- Macaron shells
- 75 g water
- 150 g sugar
- 55 g egg whites (A)
- 150 g icing sugar
- 150 g almond flour
- 20 g cocoa powder
- a few drops brown gel food colouring
- 65 g egg whites (B)
- Chocolate ganache
- 50 g milk chocolate, chopped
- 50 g dark chocolate, chopped
- 50 g cream
For best results separate your egg whites 1-2 days before starting. You will need 5 large egg whites. Keep the egg whites in an airtight container in the fridge for 24-48 hours. This is called "ageing" and reduces the moisture content of the egg whites. Weigh the egg whites after ageing.
Line 2 baking trays with silicone or grease-proof paper. Draw evenly sized circles on the paper, 3-4cm in diameter (I traced around a tot glass). Turn the paper over so that ink/pencil does not transfer onto the macarons.
Combine the sugar and water together in a small saucepan over low heat. Heat gently until the sugar has dissolved, then increase the heat.
Meanwhile whip the egg whites (A) in the heatproof bowl of a stand mixer (or a hand-held mixer, but you'll need help later) until foamy.
Once the syrup has reached 116°C, remove from the heat and cool for a minute or until the bubbles subside.
With the mixer running on medium speed, carefully pour the hot syrup in a thin stream down the sides of the bowl, away from the whisk. If you are using a hand-held mixer you will need an assistant to do the pouring here. Continue mixing until the bowl feels cool to the touch.
Sift together the icing sugar, cocoa and almond flour through a fine sieve. Make sure to push all the almonds through the sieve.
Stir together well, then add the egg whites (B) and mix well with a metal spoon to make a thick paste. Mix in the food colouring (remember the egg whites added now will dilute the colour, so add a bit more than you think you need).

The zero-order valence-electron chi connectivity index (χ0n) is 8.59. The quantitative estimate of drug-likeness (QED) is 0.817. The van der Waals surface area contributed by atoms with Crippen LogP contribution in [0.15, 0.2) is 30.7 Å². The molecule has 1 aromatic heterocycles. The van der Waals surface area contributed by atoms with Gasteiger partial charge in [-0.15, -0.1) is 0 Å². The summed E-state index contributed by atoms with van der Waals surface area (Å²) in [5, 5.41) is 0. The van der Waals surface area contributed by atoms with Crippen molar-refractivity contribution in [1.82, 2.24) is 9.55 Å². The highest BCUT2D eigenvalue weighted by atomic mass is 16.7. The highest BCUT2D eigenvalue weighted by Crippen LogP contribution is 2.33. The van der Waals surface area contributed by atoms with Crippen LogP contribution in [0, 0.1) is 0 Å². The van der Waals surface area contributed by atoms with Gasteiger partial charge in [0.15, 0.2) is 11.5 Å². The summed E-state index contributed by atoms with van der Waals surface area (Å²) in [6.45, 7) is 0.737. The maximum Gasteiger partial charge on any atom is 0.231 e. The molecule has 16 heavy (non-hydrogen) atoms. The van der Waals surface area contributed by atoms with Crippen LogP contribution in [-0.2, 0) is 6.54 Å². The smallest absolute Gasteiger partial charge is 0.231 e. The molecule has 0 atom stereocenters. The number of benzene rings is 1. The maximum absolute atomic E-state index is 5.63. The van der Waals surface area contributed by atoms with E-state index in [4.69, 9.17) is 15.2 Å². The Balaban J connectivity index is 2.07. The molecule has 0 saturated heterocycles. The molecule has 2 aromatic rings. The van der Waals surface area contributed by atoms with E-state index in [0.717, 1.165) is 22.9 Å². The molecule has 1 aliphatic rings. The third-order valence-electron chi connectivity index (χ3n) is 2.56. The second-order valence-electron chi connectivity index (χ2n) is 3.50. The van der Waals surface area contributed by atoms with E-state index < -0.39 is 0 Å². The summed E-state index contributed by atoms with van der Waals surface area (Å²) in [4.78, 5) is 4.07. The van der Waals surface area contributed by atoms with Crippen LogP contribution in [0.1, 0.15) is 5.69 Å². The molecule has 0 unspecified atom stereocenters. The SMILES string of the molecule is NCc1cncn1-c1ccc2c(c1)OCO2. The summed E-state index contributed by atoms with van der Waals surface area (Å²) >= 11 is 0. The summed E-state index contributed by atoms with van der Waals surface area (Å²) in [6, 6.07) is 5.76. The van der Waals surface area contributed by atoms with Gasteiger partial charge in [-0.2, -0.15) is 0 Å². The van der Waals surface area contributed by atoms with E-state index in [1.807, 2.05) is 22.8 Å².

Now stir a third of the meringue mixture into the almond mixture to lighten it. Gently fold the remaining meringue in, using a figure of 8 motion - you will need to do about 20-25 folds. Stop folding when the mixture has become loose and shiny - if you lift the spoon the mixture should no longer break into pieces but fall in a continuous flow like molten lava.
Scoop the mixture into a piping bag with a plain round nozzle and pipe onto the prepared trays. The best way to do this is to hold the piping bag directly above the circle (not at an angle) and squeeze just until, or slightly before the circle is filled. Once all the circles are filled, bang the tray hard onto a counter top 3 or 4 times to knock the air bubbles out.
Preheat the oven to 140°C (without the fan). Leave the trays to stand for 30 minutes so that the macarons dry out. If you touch them gently with your finger, they should have formed a skin.
Bake the macarons for 12-14 minutes. Allow to cool completely on the trays. If they don't easily lift off the paper/silicon mat, they need to dry out more. In this case you can return them to the warm (but switched off oven) with the door left ajar.
To make the ganache, add all ingredients to a heatproof bowl and place on top of a pan of simmering water. Alternatively microwave the ganache ingredients in a plastic bowl, stirring every 20 seconds. Stir until the chocolate is completely melted and the mixture is smooth.
Allow the mixture to cool at room temperature until set. Place the ganache into a piping bag fitted with a plain round nozzle.
To assemble, match like-sized macarons together, then pipe a generous amount of chocolate ganache onto one macaron, and sandwich gently with the other macaron.
Place the assembled macarons into an airtight container and keep refrigerated until ready to serve, or up to 3 days. The macarons actually taste better after "maturing" in the fridge overnight.
Personally, I prefer to leave them at room temperature for 30 minutes before serving, so they aren't cold and the ganache is not too hard.
Original recipe and images by Astrid Field, of The Sweet Rebellion. Follow her on Instagram for more baking recipes and tips.